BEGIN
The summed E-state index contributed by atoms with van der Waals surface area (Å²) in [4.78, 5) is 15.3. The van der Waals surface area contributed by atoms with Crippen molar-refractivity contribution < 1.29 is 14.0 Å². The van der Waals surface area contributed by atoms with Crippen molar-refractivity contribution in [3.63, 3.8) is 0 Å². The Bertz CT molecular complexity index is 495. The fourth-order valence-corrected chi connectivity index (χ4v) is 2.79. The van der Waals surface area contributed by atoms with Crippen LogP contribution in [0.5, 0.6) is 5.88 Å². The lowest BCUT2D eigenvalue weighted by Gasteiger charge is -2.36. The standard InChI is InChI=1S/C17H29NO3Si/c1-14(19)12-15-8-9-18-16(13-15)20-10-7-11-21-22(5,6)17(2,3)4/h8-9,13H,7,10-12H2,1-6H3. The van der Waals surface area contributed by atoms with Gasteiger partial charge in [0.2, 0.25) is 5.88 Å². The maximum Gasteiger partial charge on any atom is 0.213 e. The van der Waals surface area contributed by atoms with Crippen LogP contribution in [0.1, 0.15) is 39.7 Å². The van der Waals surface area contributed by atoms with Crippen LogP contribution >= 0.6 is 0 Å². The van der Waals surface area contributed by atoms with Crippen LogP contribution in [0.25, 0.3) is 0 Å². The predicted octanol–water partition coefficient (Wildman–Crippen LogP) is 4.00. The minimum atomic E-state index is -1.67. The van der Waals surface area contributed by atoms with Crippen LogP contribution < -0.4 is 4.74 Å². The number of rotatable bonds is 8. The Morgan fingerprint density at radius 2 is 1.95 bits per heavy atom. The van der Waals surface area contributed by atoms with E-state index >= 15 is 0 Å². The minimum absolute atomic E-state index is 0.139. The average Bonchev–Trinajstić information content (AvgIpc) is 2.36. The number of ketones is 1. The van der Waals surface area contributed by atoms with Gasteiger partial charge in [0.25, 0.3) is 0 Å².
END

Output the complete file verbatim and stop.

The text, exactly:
The summed E-state index contributed by atoms with van der Waals surface area (Å²) in [4.78, 5) is 15.3. The van der Waals surface area contributed by atoms with Crippen molar-refractivity contribution < 1.29 is 14.0 Å². The van der Waals surface area contributed by atoms with Crippen molar-refractivity contribution in [3.63, 3.8) is 0 Å². The Bertz CT molecular complexity index is 495. The fourth-order valence-corrected chi connectivity index (χ4v) is 2.79. The van der Waals surface area contributed by atoms with Crippen LogP contribution in [0.5, 0.6) is 5.88 Å². The lowest BCUT2D eigenvalue weighted by Gasteiger charge is -2.36. The standard InChI is InChI=1S/C17H29NO3Si/c1-14(19)12-15-8-9-18-16(13-15)20-10-7-11-21-22(5,6)17(2,3)4/h8-9,13H,7,10-12H2,1-6H3. The van der Waals surface area contributed by atoms with Gasteiger partial charge in [0.2, 0.25) is 5.88 Å². The maximum Gasteiger partial charge on any atom is 0.213 e. The van der Waals surface area contributed by atoms with Crippen LogP contribution in [0.1, 0.15) is 39.7 Å². The van der Waals surface area contributed by atoms with Crippen LogP contribution >= 0.6 is 0 Å². The van der Waals surface area contributed by atoms with Crippen LogP contribution in [0.25, 0.3) is 0 Å². The predicted octanol–water partition coefficient (Wildman–Crippen LogP) is 4.00. The minimum atomic E-state index is -1.67. The van der Waals surface area contributed by atoms with Crippen LogP contribution < -0.4 is 4.74 Å². The number of rotatable bonds is 8. The Morgan fingerprint density at radius 2 is 1.95 bits per heavy atom. The van der Waals surface area contributed by atoms with E-state index >= 15 is 0 Å². The minimum absolute atomic E-state index is 0.139. The average Bonchev–Trinajstić information content (AvgIpc) is 2.36. The number of ketones is 1. The van der Waals surface area contributed by atoms with Gasteiger partial charge in [0.25, 0.3) is 0 Å².